Deep-sea mining for rare metals will destroy ecosystems, say scientists
Prof Nita Farahany argues in her new book, The Battle for Your Brain, that intrusions into the mind are so close that lawmakers should enact protectionsPrivate thoughts may not be private for much longer, heralding a nightmarish world where political views, thoughts, stray obsessions and feelings could be interrogated and punished all thanks to advances in neurotechnology.Or at least that is what...
Gut bacteria in babies may predict type 1 diabetes in later life, study finds
Businesses want to trawl for nickel, manganese and cobalt to build electric cars and windfarmsAn investigation by conservationists has found evidence that deep-seabed mining of rare minerals could cause “extensive and irreversible” damage to the planet.The report, to be published on Monday by the international wildlife charity Fauna & Flora, adds to the growing controversy that surrounds...
Researchers identify ‘microbe signature’ found to be in infants who went on to develop disease in childhood or adolescenceBacteria in the gut of one-year-old infants could be used to predict their chances of developing type 1 diabetes in later life, scientists have announced. The disease most often occurs in children and adolescents and is triggered by the body’s immune system when it...
SATURDAY 25. MARCH 2023
'My city is gone'—Tornado kills at least 23 in Mississippi
Antarctic ice age survival story: Life seeking ice-free refuges imitates art in Ice Age, the movie
At least 23 people were killed as a devastating tornado ripped across the southern US state of Mississippi, tearing off roofs, smashing cars and flattening entire neighborhoods.
New asteroid sample study offers further hints of space origin for the building blocks of life on Earth
Antarctica is an icy place today, but the ice extended even further during past ice ages. The question of how and where life survived on land in the icy continent, through the ages, has long puzzled biologists.
RNA base in asteroid samples suggests origins of life on Earth: Study
How did life come about? The answer to this question goes to the very heart of our existence on planet Earth.
The science of sailing: inside the race across the world’s most remote ocean
The black particles from an asteroid some 300 million kilometers away look unremarkable, like pieces of charcoal, but they hold a component of life itself.
Humanity must chart new course on water use: UN chief
After a long hiatus, the epic Ocean Race is back – but this year, as well as dodging icebergs, cracking masts and suffering the occasional ‘hull sandwich failure’, the teams are gathering crucial data from places even research vessels rarely reachThe Southern Ocean is not somewhere most people choose to spend an hour, let alone a month. Circling the icy continent of Antarctica, it is the...
Toothpaste tablets and syrup on tap: US refill shops cut the container
UN Secretary-General Antonio Guterres on Friday delivered an urgent call for the world to modify and safeguard water resources to avert conflict and ensure future global prosperity.
Large asteroid to zoom between Earth and Moon
Toothpaste tabs plunk into a jar. Maple syrup flows viscously from a spout. Dishwasher powder crunches under the tip of a metal scoop. The chorus of consumer goods lacks one familiar sound: the crinkle of plastic wrap.
ChatGPT is about to revolutionize the economy. We need to decide what that looks like.
A large asteroid will safely zoom between Earth and the Moon on Saturday, a once-in-a-decade event that will be used as a training exercise for planetary defense efforts, according to the European Space Agency.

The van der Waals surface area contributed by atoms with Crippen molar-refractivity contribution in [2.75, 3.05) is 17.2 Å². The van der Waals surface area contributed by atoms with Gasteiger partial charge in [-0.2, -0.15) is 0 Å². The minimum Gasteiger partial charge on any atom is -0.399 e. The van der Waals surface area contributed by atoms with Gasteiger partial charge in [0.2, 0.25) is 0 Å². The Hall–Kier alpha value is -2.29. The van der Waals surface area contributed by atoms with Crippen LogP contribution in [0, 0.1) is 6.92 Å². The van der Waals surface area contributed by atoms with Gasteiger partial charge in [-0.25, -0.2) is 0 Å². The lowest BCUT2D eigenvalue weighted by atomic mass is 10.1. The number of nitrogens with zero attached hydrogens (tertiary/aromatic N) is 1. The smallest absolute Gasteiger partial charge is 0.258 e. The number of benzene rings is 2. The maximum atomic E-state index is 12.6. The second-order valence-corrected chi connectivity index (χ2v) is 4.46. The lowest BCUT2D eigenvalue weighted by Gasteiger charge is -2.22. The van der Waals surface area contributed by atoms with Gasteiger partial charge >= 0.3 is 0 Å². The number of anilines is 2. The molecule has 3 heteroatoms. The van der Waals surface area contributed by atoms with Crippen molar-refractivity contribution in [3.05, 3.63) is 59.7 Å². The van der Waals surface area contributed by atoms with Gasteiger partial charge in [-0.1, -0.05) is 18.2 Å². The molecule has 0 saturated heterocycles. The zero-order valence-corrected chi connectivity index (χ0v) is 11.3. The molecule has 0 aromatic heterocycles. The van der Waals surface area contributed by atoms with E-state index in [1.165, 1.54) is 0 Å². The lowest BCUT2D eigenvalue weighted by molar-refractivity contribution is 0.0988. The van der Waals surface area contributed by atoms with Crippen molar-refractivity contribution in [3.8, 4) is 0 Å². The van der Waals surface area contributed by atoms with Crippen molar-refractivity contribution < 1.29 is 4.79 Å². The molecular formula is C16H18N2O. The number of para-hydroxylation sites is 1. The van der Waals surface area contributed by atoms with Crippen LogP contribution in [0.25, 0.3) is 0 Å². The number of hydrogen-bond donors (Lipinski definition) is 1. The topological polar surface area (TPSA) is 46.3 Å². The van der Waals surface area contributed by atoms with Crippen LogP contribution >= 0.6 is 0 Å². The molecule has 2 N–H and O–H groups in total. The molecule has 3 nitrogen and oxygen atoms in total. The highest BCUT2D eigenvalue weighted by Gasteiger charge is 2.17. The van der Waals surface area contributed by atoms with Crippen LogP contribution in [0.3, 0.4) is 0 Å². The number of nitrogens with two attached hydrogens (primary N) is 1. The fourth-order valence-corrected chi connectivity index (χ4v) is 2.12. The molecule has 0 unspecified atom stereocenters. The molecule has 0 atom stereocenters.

A new study on Australian volcanoes has changed what we know about explosive 'hotspot' volcanism
Whether it’s based on hallucinatory beliefs or not, an artificial-intelligence gold rush has started over the last several months to mine the anticipated business opportunities from generative AI models like ChatGPT. App developers, venture-backed startups, and some of the world’s largest corporations are all scrambling to make sense of the sensational text-generating bot released by…
Huge masses of foul-smelling seaweed in the Caribbean could cause headaches for sun-seekers
Our new study published in Nature Geoscience on an ancient chain of Australian volcanoes is helping to change our understanding of "hotspot" volcanism.
Rise of slimming jabs could lead to overseas trips to remove excess skin, UK surgeons warn
Every winter, millions of Canadians head down to the Caribbean. This year, however, tourists may have noticed something not-so-pleasant awaiting them on the beach: stinky, brown sargassum. What is it, and should you be...
Have we found the 'animal origin' of Covid?
Exclusive: Surgeons raise concerns that people using jabs are unaware of risks of redundant skinFrom unbearable side-effects to cravings curbed: readers on weight-loss jabsA surge in the number of people using slimming jabs to lose weight could lead to a rise in patients travelling abroad for tummy tucks or other surgery to remove excess skin, surgeons have said.Drugs such as liraglutide and...
Genetic data released by China three years after it was gathered has provided 'the best evidence' of how the pandemic started, scientists say.
FRIDAY 24. MARCH 2023
Russians, American delayed in space to return in September
Blue Origin hopes to resume space flights 'soon' after 2022 accident
Two cosmonauts and an astronaut who were supposed to leave the International Space Station this month will be brought back to Earth in late September, doubling their time aboard the orbiting laboratory to more than a year, Russia's space agency announced Friday.
Jeff Bezos' space company Blue Origin said Friday it hopes to resume rocket flights "soon" following the conclusion of an investigation into a crash last year—but it must wait for US regulators to accept the findings.